Metallic dragon (Dungeons & Dragons)
The following is a list of the metallic dragons, fictional creatures from the role playing game Dungeons & Dragons. In this setting metallic dragons are of good alignment . Bahamut is the deity of good dragons. Metallic dragons have played a large role in D&D's various monster compilation books, and for most of the game's history five main types - brass, copper, bronze, silver, and gold - were presented as roughly analogous to the five types of chromatic dragons. The fourth edition of the game made the first major change to these dragon types, replacing brass and bronze dragons with iron and adamantine.
The classification of "metallic dragons" was used in the Advanced Dungeons & Dragons second edition Monstrous Manual (1993), although the gold(en) dragon first appeared in the original Dungeons & Dragons "white box" set (1974) and the other dragons comprising the category had been in print since the first edition Monster Manual (1977). The term was continued in use in the third edition and fourth edition Monster Manual.
Brass Dragon Characteristics Alignment Chaotic Good Type Dragon (Fire) Image Wizards.com image Stats Open Game License stats Publication history Source books Monster Manual v3.5, Draconomicon v3.5, Draconomicon; Metallic Dragons v4.0 Mythological origins Dragon
- Maximum Height: 16 feet
- Maximum Weight: 160,000 pounds
- Maximum Wingspan: 60 feet
- Breath weapon: cone of sleep gas, line of fire
- Habitat: Desert, plains
- Diet: Mountain goats, sheep, antelope, and other such creatures. Only a malevolent brass dragon would choose to devour an intelligent creature.
- Preferred Treasure: Handcrafted work in materials such as bone, wood, stone, or fabric (particularly weaving).
Although weaker than many other varieties of dragonkind, brass dragons are still powerful creatures by any measure. They have a strong mercenary streak and often agree to serve as guardians or battle champions for anyone willing to pay suitably well.
Physically, the brass dragon is highly distinctive. From below, its outstretched wings form a triangular shape, as they are attached to its body all the way to the tip of its tail. The wings are longest at the shoulder, and taper gently as they reach the tail. Their scales seem to radiate heat and light. The shape of the head is quite unusual, as it includes a large, curved plate that extends from the dragon's eyes and cheeks on either side and curves upwards into two points, much like a plowshare. They have two sharp horns on the chin, which become steadily pointier as the dragon ages. They smell like hot, oiled metal.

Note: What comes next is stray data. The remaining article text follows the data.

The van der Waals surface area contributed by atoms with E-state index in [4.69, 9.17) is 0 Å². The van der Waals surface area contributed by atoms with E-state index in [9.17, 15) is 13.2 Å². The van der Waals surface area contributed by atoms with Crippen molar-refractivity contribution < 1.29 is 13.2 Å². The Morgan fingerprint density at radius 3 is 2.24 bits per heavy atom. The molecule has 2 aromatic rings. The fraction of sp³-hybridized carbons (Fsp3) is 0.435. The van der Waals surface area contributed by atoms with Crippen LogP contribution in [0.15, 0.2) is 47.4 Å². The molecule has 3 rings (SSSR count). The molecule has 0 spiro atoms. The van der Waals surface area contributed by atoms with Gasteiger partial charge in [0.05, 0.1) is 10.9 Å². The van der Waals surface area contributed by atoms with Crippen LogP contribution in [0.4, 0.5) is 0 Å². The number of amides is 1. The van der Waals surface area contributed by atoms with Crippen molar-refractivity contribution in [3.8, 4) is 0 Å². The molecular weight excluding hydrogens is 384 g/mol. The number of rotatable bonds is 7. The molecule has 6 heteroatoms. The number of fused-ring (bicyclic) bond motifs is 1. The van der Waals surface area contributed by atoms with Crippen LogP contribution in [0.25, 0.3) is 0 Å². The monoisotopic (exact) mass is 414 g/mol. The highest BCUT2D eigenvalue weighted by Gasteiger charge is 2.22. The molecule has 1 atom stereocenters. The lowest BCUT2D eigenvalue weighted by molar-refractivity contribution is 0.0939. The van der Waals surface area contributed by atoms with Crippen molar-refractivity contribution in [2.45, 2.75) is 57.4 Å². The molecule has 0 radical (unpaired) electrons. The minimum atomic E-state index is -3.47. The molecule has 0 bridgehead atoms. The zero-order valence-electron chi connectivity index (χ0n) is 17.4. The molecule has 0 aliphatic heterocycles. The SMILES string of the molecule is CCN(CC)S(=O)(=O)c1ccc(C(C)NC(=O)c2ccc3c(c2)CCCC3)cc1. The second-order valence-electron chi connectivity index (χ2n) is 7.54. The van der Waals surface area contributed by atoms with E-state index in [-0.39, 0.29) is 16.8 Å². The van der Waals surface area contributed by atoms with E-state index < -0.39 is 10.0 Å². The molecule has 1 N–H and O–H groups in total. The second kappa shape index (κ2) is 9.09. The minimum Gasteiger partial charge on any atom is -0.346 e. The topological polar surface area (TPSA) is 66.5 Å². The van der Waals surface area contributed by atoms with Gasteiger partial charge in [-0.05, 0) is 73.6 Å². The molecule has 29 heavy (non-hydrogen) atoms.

Brass dragon eggs must be incubated in a nest of open flames. Incubation takes approximately 480 days. The eggs are typically tended by both parents, so that they can talk together as they maintain their vigil. A newhatched brass wyrmling is not remarkable in appearance; its scales are a dull brown. The scales become lighter and more brilliant as the dragon matures. Brass wyrmlings probably learn to talk more quickly than the young of any other sentient species. They talk constantly about anything and everything, and they will talk to anybody: friends, family, enemies, small creatures that cannot talk back, or even to itself if nobody else is near. When exposed to a new language, a brass wyrmling will usually become fluent in under an hour. Though they have an extremely deadly breath weapon, they are more fragile than other dragons. As a result, they make alliances with small groups of intelligent creatures, such as tribes of nomadic dragonborn.
As it matures, a brass dragon adds a love of fire to its love of speech. They can stare into burning flames for hours, entranced by their beauty. Older brass dragons often become discouraged with the world, believing that others are ruining it. Yet as they mature, they seem to accept the follies of the world, and may even donate some of their treasures to aid a cause they believe to be worthy. Ancient brass dragons are some of the best - and most willing - sources of advice in the entire Prime Material Plane.
The brass dragon prefers to dig its lair inside a desert peak or spire. They also prefer to have their lairs face eastwards, so that the rising sun will warm the lair for the bulk of the day. A brass dragon's lair is well-constructed and quite extensive, with many twisting corridors and dead ends to confuse and discourage hostile intruders. The centerpiece of any brass dragon's lair is the Grand Conversation Hall, where it spends the majority of its time entertaining friends and visitors. A typical lair will also contain an elegant foyer, a gallery for the artwork the dragon has collected, a sleeping chamber, and a storage room. All brass dragon lairs have several small entrances, known as bolt holes. These multiple entrances allow a brass dragon to easily escape an attack by a blue dragon or other predator.